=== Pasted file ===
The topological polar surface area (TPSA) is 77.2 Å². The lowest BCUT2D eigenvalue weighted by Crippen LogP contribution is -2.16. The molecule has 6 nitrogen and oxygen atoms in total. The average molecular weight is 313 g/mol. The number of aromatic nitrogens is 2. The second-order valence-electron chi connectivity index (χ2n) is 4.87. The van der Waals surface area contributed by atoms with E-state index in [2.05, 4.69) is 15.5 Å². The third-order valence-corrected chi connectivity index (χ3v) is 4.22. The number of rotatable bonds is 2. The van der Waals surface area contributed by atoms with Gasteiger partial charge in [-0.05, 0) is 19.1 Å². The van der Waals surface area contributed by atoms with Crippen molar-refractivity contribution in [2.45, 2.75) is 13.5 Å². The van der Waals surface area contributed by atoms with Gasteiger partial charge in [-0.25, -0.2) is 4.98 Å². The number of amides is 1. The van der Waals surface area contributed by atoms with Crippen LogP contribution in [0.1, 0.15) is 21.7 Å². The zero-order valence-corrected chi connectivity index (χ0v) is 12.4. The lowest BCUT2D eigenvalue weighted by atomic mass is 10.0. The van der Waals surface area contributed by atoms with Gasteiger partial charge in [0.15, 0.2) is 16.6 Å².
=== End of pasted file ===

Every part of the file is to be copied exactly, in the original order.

The topological polar surface area (TPSA) is 77.2 Å². The lowest BCUT2D eigenvalue weighted by Crippen LogP contribution is -2.16. The molecule has 6 nitrogen and oxygen atoms in total. The average molecular weight is 313 g/mol. The number of aromatic nitrogens is 2. The second-order valence-electron chi connectivity index (χ2n) is 4.87. The van der Waals surface area contributed by atoms with E-state index in [2.05, 4.69) is 15.5 Å². The third-order valence-corrected chi connectivity index (χ3v) is 4.22. The number of rotatable bonds is 2. The van der Waals surface area contributed by atoms with Gasteiger partial charge in [-0.05, 0) is 19.1 Å². The van der Waals surface area contributed by atoms with Crippen molar-refractivity contribution in [2.45, 2.75) is 13.5 Å². The van der Waals surface area contributed by atoms with Gasteiger partial charge in [-0.25, -0.2) is 4.98 Å². The number of amides is 1. The van der Waals surface area contributed by atoms with Crippen LogP contribution in [0.1, 0.15) is 21.7 Å². The zero-order valence-corrected chi connectivity index (χ0v) is 12.4. The lowest BCUT2D eigenvalue weighted by atomic mass is 10.0. The van der Waals surface area contributed by atoms with Gasteiger partial charge in [0.15, 0.2) is 16.6 Å².